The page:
...it is not immediately obvious how to remove the movement from the case and it is not something I am willing to explore ...
It looks as though there was a case screw of some sort next to the 4th wheel cock but as it's been re-cased that seems to be redundant now.

Regards,

Graham
 

John Matthews

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there was a case screw of some sort next to the 4th wheel cock
Graham - all I can see is the slot and screw hole for the original movement retaining clip ...

John

movement retaining clip.JPG
 

gmorse

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Hi John,

Yes, that's what I was seeing, but as it's now empty the new case must be fitted in some other way, perhaps even just by friction.

Regards,

Graham
 

John Matthews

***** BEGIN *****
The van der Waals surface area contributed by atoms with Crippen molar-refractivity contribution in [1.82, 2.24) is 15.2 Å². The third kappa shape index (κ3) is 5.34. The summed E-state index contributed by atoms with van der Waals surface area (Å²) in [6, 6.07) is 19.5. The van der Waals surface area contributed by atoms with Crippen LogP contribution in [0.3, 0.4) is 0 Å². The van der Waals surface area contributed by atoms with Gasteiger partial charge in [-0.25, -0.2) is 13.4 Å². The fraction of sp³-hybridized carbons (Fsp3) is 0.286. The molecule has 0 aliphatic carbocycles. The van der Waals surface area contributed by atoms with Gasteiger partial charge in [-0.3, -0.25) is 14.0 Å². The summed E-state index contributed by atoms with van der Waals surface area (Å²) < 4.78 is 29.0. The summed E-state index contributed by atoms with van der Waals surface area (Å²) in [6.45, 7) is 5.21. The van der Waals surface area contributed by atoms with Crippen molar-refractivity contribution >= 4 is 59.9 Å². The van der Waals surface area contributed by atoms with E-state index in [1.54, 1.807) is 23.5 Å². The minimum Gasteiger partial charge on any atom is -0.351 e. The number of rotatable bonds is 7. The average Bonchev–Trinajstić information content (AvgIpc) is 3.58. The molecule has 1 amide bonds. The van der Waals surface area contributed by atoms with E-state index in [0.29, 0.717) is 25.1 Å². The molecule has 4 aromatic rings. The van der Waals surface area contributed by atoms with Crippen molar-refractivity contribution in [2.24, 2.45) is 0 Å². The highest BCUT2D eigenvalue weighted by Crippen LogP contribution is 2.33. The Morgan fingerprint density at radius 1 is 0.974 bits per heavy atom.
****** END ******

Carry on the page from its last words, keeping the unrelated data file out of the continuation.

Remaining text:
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chronograph #05872 described by Mercer. That double inverted roller with the larger roller 'having a smaller than usual diameter and incorporating a rectangular jewel pin which projects beyond the diameter of the roller itself'
I have just found references to this particular watch in Mercer's Appendix X. Serial numbers 05869-05872 were manufactured by Audemars in 1879. So we have evidence that they manufactured inverted double rollers - Paul can you shed any light?

The manufacture's appendices in Mercer do not specifically cover #04097 - although it is suggested that it was manufactured in 1870. Appendix X commences from #05501 in 1876, with Nicole identified as one of the manufacturers in that year. Appendix XI covers the watches made for Charles Frodsham by Victor Kullberg and these range from #02033 in 1862 to 07502 in 1887 and include serial numbers closest to #04097. However, most of these are keyless, one exception being #04195, a size 18 half plate lever with an up/down dial.